What if you could remember the names, but not see the faces? Everyday I talk to people without knowing who they are. It’s my mini grab for a Golden Globe in life, acting as I try to launch into the right conversation and level of familiarity the person expects of me. The inevitable miscommunications are smoothed over with a raise of my white cane.

I fake it until I make the connection of whom I’m talking with by the sound of the voice, the context of what they carry, the typical greetings I hear from particular individuals. I would rely on outfits, but people insist on wearing different clothes each day, the nerve.

People familiar with my visual impairment might not realize it happens with them occasionally, too. Put me in distracting lighting or in a place I wouldn’t expect to meet that person and I engage in some moments of stranger talk before the pieces of identity fall in place.

If only I could yell, “Roll call!” when I encountered some people I’m supposed to know at any gathering. Socially awkward, but it would do the job of enlightening me about who was around me. I appreciate it when someone announces herself to me with a simple, “Hi Susan, it’s (insert name here).” It’s a verbal caller ID and it relieves me of the identity search.

I would even welcome a Spartan Cheerleader style of announcing oneself, the sheer effort at resurrecting a beloved comedy skit from the 90s would amuse me. Until roll calls come into fashion outside of academia and late night comedy sketches, I will continue to unravel the mystery of who is talking to me, one word at a time.

In the meantime, enjoy some classic Craig and Arianna, the Spartan Cheerleaders at the Chess Tournament.


13 Comments Add yours

  1. Trisha says:

    Those moments of wondering who you’re talking to must be so disorienting. I kind of go through a different variation of that as I scramble to search my unreliable memory for the details of a person’s life, or sometimes just their name. It’s a panicky sort of feeling.

    1. It’s panicky then relief when I can figure it out. It’s too bad you don’t have an easy explainer like a white cane when people aren’t recognized.

  2. Modwyn says:

    A musician friend of mine once suggested that people invent their own leitmotif – a snippet of a song that they would sing by way of introduction.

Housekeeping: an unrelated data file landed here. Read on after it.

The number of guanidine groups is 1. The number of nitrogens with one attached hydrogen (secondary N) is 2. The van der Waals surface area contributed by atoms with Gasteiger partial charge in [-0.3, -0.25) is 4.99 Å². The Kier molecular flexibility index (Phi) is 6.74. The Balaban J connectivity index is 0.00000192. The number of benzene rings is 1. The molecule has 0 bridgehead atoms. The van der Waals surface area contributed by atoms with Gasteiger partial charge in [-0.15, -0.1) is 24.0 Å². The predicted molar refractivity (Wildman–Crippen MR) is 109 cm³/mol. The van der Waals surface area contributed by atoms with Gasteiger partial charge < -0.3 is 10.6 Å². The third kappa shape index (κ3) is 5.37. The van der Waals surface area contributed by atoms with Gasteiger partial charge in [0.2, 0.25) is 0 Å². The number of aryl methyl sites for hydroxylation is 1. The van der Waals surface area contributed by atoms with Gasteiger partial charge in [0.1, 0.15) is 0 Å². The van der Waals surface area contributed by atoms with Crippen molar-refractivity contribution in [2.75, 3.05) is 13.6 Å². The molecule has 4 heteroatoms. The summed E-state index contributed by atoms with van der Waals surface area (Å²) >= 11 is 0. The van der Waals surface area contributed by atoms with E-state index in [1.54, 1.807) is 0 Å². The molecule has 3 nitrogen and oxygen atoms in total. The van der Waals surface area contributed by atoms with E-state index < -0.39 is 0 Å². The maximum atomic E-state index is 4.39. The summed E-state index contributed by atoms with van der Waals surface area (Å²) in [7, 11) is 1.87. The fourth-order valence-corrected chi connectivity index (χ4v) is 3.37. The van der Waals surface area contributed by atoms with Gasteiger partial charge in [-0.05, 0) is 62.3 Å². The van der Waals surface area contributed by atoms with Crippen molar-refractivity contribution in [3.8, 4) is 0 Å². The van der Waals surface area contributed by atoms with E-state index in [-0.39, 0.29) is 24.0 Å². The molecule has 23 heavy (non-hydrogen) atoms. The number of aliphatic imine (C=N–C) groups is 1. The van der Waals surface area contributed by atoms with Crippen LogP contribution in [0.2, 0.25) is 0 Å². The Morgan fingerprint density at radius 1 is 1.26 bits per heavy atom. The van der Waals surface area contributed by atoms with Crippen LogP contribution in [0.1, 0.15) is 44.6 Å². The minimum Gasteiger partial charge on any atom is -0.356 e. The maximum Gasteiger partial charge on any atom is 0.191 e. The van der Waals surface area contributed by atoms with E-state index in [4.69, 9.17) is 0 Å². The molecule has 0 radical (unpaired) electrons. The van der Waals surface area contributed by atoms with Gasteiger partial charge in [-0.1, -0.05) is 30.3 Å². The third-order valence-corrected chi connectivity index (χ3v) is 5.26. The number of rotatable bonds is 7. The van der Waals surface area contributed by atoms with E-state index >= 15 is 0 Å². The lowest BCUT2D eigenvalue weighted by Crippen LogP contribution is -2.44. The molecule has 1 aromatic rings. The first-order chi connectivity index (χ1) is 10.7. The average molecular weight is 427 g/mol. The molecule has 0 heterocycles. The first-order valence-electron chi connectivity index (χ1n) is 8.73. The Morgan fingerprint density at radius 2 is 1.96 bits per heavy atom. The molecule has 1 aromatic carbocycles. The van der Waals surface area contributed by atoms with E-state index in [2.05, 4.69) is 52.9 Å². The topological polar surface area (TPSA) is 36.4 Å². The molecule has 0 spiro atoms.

I laughed aloud as I read this post. I’ve experienced this many, many times!

    1. I welcome leitmotifs into my life, bring them on friends.

  3. My neighbours usually announce themselves at 10 yards! this seems to have happened spontaneously and is very nice. However, I tend to recognise their dogs first. hmmm!

    1. You have some considerate neighbors, Bridget. I’m guilty of recognizing dogs before owners all the time, too.

  4. Casee says:

    I wish we could use the old AOL thing of a/s/l meaning age, sex or gender and location meaning where are you from. Everyone could just use that and it would be a huge help. They could also throw in where we know each other from bus ride? church? We ride the elevator in the morning every weekday? Throw us a bone already! 🙂

    1. Clever! AOL chat lingo reimagined. If only away messages could be wielded when we can’t be disturbed as we walk around, too.

      1. Casee says:

        Now that is something I really need.

  5. Kristi Y. says:

    So funny! I get where you’re coming from since i have the same issue–it’d be so cool if we had a device that recognized people’s voices and announced their id to us!

    1. Yes, that would be fantastic.

      1. bethfinke says:

        I lead memoir-writing classes for seniors who sometimes have trouble remembering people’s names, this invention would work for them, too!

      2. Calling all AARP lobbyists. They would know how to throw money at this project initiative. Until then, we can dream.

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